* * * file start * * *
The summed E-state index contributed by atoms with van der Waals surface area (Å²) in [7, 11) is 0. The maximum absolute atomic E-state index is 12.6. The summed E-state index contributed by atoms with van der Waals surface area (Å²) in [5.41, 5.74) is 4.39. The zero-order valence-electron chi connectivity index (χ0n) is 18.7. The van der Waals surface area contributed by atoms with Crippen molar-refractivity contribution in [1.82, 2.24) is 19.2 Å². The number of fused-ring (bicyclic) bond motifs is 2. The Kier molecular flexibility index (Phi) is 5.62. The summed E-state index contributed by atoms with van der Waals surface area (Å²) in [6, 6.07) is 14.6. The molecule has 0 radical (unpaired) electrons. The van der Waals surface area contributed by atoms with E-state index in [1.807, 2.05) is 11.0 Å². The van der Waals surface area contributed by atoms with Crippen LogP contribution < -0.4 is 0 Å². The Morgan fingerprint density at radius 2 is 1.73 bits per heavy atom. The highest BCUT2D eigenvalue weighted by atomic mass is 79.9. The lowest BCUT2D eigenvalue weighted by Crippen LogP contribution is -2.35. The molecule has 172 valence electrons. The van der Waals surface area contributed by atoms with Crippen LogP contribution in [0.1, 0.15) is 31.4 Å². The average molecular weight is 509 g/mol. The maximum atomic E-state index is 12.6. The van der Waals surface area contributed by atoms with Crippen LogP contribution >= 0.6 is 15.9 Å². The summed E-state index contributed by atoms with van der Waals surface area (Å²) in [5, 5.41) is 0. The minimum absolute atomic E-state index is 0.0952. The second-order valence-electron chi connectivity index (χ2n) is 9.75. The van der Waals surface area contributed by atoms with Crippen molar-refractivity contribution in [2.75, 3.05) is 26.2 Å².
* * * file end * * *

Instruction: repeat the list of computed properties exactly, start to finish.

The summed E-state index contributed by atoms with van der Waals surface area (Å²) in [7, 11) is 0. The maximum absolute atomic E-state index is 12.6. The summed E-state index contributed by atoms with van der Waals surface area (Å²) in [5.41, 5.74) is 4.39. The zero-order valence-electron chi connectivity index (χ0n) is 18.7. The van der Waals surface area contributed by atoms with Crippen molar-refractivity contribution in [1.82, 2.24) is 19.2 Å². The number of fused-ring (bicyclic) bond motifs is 2. The Kier molecular flexibility index (Phi) is 5.62. The summed E-state index contributed by atoms with van der Waals surface area (Å²) in [6, 6.07) is 14.6. The molecule has 0 radical (unpaired) electrons. The van der Waals surface area contributed by atoms with E-state index in [1.807, 2.05) is 11.0 Å². The van der Waals surface area contributed by atoms with Crippen LogP contribution < -0.4 is 0 Å². The Morgan fingerprint density at radius 2 is 1.73 bits per heavy atom. The highest BCUT2D eigenvalue weighted by atomic mass is 79.9. The lowest BCUT2D eigenvalue weighted by Crippen LogP contribution is -2.35. The molecule has 172 valence electrons. The van der Waals surface area contributed by atoms with Crippen LogP contribution in [0.1, 0.15) is 31.4 Å². The average molecular weight is 509 g/mol. The maximum atomic E-state index is 12.6. The van der Waals surface area contributed by atoms with Crippen LogP contribution >= 0.6 is 15.9 Å². The summed E-state index contributed by atoms with van der Waals surface area (Å²) in [5, 5.41) is 0. The minimum absolute atomic E-state index is 0.0952. The second-order valence-electron chi connectivity index (χ2n) is 9.75. The van der Waals surface area contributed by atoms with Crippen molar-refractivity contribution in [2.75, 3.05) is 26.2 Å².